Big 12 privates TCU, Baylor show how good they are
Grant Teaff found out after taking over as Baylor coach in the early 1970s that there was a movement in the old Southwest Conference to push out the private schools, including his new team and TCU.
That didn’t happen, but it then took plenty of political influence in the mid-1990s to ensure Baylor being the only private school included when half of the Texas schools from the SWC merged with the Big Eight to form the Big 12 Conference, leaving TCU behind.
Now the small private Christian schools, with only about 90 miles of Interstate 35 between their Texas campuses, are competing for more than a share of the Big 12 title. TCU and Baylor have identical 10-1 records and are in the mix for a spot in the new four-team national playoff.
“I don’t think anybody that’s involved cares one hoot and holler about how they got there,” said Teaff, executive director of the American Football Coaches Association the past 20 years, equaling his time as Baylor’s coach. “The important thing is that they’re there.”
Baylor’s place in a major conference was in jeopardy again at the start of this decade during a much more widespread outbreak of realignment. The Big 12 survived despite the departures of four schools and was restructured as a 10-team league that included the 2012 entry of once-shunned TCU.
Baylor senior offensive tackle Spencer Drango laughed when asked this week if growing up he ever imagined seeing Baylor and TCU as national contenders.
“It was always if Texas wasn’t in the running there was something wrong,” said Drango, from Cedar Park High in the Austin area. “It was like a sign of the apocalypse if Texas wasn’t in the running.”
Now the Longhorns are losing to the Bears and Horned Frogs.
Baylor clinched its first Big 12 title last season with a 30-7 win over Texas in the regular-season finale. TCU is coming off a 48-10 Thanksgiving night romp that pushed the Frogs up two spots to third in this week’s College Football Playoff rankings, three spots ahead of the Bears.
When left out of the original Big 12 lineup, TCU went to the WAC, then Conference USA and the Mountain West, winning or sharing titles in each of those leagues and going to 13 bowls from 1996-2011. During that same 16-season span, Baylor was 60-126 overall with a record 29-game Big 12 losing streak and only two bowls.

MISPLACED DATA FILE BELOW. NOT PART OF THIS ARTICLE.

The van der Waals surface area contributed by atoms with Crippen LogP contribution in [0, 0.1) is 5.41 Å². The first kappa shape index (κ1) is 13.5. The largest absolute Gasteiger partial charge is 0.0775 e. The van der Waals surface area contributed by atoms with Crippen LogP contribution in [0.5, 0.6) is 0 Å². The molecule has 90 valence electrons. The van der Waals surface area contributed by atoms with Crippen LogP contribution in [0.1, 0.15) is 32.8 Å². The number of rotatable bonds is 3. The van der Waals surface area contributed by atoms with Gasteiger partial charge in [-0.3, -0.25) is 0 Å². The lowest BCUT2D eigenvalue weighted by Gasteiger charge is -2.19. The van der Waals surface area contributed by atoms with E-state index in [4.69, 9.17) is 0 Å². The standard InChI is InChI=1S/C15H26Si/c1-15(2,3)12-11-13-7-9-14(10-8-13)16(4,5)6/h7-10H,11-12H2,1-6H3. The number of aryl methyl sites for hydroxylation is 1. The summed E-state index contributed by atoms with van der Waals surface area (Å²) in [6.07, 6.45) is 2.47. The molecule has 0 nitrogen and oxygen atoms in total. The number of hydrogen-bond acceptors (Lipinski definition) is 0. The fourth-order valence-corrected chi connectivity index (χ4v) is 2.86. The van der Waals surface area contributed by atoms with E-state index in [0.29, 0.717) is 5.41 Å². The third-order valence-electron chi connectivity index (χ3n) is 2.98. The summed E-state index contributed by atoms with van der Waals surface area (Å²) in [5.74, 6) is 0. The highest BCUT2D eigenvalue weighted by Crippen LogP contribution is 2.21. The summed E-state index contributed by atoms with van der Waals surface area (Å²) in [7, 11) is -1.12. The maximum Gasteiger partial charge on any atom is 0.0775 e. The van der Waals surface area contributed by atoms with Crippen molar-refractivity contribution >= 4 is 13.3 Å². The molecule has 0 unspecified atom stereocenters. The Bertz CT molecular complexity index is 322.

The Frogs were set to go to the Big East before Big 12 changes let them stay closer to home. Now they only have to beat Iowa State, the only team without a league win, to get a piece of another conference trophy.
“It just proves what people said a long time ago when we went to 85 scholarships, that parity was going to hit college football,” said 14th-year TCU coach Gary Patterson. “Baylor and TCU both have good football teams, they both have good football staffs, and they both have passionate fan bases, simple as that.”
Teaff said both universities have made a total commitment to their athletic programs in recent years, with “imperative” support from the respective boards and administrations. He said they also made “great hires” in coaches Art Briles and Patterson.
Briles is the fifth Bears coach since Teaff left in 1992. Baylor has consecutive 10-win seasons for the first time in school history.
“Baylor never won a Big 12 championship until last year so making history is good, but it’s about winning football games now,” said Briles, in his seventh season. “We’re winning games and trying to create consistency in a program and trying to prove that we belong with the nation’s elite in college football.”
Baylor is home Saturday night against Big 12 co-leader Kansas State to close out the first season in its new $266 million stadium on the edge of campus and the banks of the Brazos River. The Bears have won 24 of their last 25 games in Waco the past four seasons, the lone loss being to TCU in their first Big 12 meeting two years ago.
The Frogs also end the regular season at home, wrapping up their third season since a completed $164 million rebuild of Amon G. Carter Stadium in Fort Worth.
Fourth-year Bears defensive coordinator Phil Bennett held that same position at TCU in 1997. In between those jobs, he had a six-season stint as SMU’s head coach (2002-07), when the Bears were perennial last-place finishers.
“They’re both unbelievable places,” Bennett said. “I can remember vividly when Baylor couldn’t win a conference game, and that’s why I put them on the schedule when I was at SMU.”
Times have certainly changed.